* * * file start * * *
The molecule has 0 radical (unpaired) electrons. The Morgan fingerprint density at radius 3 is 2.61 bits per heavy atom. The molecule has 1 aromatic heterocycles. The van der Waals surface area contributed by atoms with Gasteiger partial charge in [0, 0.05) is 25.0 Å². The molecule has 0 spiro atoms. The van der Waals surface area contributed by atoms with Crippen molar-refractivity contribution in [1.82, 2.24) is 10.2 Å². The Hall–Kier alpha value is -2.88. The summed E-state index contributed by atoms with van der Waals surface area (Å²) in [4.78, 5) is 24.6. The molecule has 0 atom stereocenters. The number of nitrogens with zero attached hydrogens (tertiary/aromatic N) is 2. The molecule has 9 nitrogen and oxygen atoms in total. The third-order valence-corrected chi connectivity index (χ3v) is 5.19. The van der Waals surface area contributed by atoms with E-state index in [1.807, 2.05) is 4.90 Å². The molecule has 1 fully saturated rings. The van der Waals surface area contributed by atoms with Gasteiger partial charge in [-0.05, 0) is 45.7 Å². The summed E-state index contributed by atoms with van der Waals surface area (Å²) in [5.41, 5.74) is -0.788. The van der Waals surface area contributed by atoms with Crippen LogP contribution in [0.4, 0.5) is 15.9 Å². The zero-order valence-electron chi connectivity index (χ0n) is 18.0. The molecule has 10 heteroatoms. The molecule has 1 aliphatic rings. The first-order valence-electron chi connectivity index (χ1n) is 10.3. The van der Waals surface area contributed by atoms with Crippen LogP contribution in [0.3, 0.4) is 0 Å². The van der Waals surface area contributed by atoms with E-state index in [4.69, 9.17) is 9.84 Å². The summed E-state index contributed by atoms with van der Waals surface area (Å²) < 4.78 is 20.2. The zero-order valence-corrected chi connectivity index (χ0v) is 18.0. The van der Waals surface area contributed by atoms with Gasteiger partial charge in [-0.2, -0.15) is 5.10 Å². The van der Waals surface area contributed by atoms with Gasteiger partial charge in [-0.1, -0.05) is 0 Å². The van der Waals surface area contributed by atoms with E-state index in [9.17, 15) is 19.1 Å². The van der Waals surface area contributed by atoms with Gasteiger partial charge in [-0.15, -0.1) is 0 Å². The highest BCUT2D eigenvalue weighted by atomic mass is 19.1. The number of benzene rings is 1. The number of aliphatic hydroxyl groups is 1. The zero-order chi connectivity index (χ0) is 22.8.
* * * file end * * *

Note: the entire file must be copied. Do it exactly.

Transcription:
The molecule has 0 radical (unpaired) electrons. The Morgan fingerprint density at radius 3 is 2.61 bits per heavy atom. The molecule has 1 aromatic heterocycles. The van der Waals surface area contributed by atoms with Gasteiger partial charge in [0, 0.05) is 25.0 Å². The molecule has 0 spiro atoms. The van der Waals surface area contributed by atoms with Crippen molar-refractivity contribution in [1.82, 2.24) is 10.2 Å². The Hall–Kier alpha value is -2.88. The summed E-state index contributed by atoms with van der Waals surface area (Å²) in [4.78, 5) is 24.6. The molecule has 0 atom stereocenters. The number of nitrogens with zero attached hydrogens (tertiary/aromatic N) is 2. The molecule has 9 nitrogen and oxygen atoms in total. The third-order valence-corrected chi connectivity index (χ3v) is 5.19. The van der Waals surface area contributed by atoms with E-state index in [1.807, 2.05) is 4.90 Å². The molecule has 1 fully saturated rings. The van der Waals surface area contributed by atoms with Gasteiger partial charge in [-0.05, 0) is 45.7 Å². The summed E-state index contributed by atoms with van der Waals surface area (Å²) in [5.41, 5.74) is -0.788. The van der Waals surface area contributed by atoms with Crippen LogP contribution in [0.4, 0.5) is 15.9 Å². The zero-order valence-electron chi connectivity index (χ0n) is 18.0. The molecule has 10 heteroatoms. The molecule has 1 aliphatic rings. The first-order valence-electron chi connectivity index (χ1n) is 10.3. The van der Waals surface area contributed by atoms with Crippen LogP contribution in [0.3, 0.4) is 0 Å². The van der Waals surface area contributed by atoms with E-state index in [4.69, 9.17) is 9.84 Å². The summed E-state index contributed by atoms with van der Waals surface area (Å²) < 4.78 is 20.2. The zero-order valence-corrected chi connectivity index (χ0v) is 18.0. The van der Waals surface area contributed by atoms with Gasteiger partial charge in [-0.2, -0.15) is 5.10 Å². The van der Waals surface area contributed by atoms with Gasteiger partial charge in [-0.1, -0.05) is 0 Å². The van der Waals surface area contributed by atoms with E-state index in [9.17, 15) is 19.1 Å². The van der Waals surface area contributed by atoms with Gasteiger partial charge in [-0.15, -0.1) is 0 Å². The highest BCUT2D eigenvalue weighted by atomic mass is 19.1. The number of benzene rings is 1. The number of aliphatic hydroxyl groups is 1. The zero-order chi connectivity index (χ0) is 22.8.